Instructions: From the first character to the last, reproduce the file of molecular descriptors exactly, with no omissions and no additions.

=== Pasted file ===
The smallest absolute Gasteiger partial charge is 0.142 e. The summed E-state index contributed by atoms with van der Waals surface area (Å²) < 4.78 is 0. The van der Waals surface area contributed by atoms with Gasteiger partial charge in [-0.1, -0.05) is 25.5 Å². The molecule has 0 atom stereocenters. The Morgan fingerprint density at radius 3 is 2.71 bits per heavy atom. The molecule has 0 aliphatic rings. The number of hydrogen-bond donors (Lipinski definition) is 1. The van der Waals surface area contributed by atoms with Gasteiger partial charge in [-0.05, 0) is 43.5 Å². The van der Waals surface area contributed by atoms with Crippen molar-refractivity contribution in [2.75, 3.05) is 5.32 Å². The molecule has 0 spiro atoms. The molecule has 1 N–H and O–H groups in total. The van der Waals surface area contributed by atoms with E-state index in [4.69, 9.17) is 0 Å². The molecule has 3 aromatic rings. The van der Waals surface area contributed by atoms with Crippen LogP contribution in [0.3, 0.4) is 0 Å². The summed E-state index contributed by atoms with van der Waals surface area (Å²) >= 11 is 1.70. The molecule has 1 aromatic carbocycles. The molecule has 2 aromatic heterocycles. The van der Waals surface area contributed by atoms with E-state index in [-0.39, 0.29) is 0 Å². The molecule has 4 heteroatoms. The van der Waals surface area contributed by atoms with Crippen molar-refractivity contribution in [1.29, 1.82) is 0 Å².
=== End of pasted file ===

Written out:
The smallest absolute Gasteiger partial charge is 0.142 e. The summed E-state index contributed by atoms with van der Waals surface area (Å²) < 4.78 is 0. The van der Waals surface area contributed by atoms with Gasteiger partial charge in [-0.1, -0.05) is 25.5 Å². The molecule has 0 atom stereocenters. The Morgan fingerprint density at radius 3 is 2.71 bits per heavy atom. The molecule has 0 aliphatic rings. The number of hydrogen-bond donors (Lipinski definition) is 1. The van der Waals surface area contributed by atoms with Gasteiger partial charge in [-0.05, 0) is 43.5 Å². The van der Waals surface area contributed by atoms with Crippen molar-refractivity contribution in [2.75, 3.05) is 5.32 Å². The molecule has 0 spiro atoms. The molecule has 1 N–H and O–H groups in total. The van der Waals surface area contributed by atoms with E-state index in [4.69, 9.17) is 0 Å². The molecule has 3 aromatic rings. The van der Waals surface area contributed by atoms with Crippen LogP contribution in [0.3, 0.4) is 0 Å². The summed E-state index contributed by atoms with van der Waals surface area (Å²) >= 11 is 1.70. The molecule has 1 aromatic carbocycles. The molecule has 2 aromatic heterocycles. The van der Waals surface area contributed by atoms with E-state index in [-0.39, 0.29) is 0 Å². The molecule has 4 heteroatoms. The van der Waals surface area contributed by atoms with Crippen molar-refractivity contribution in [1.29, 1.82) is 0 Å².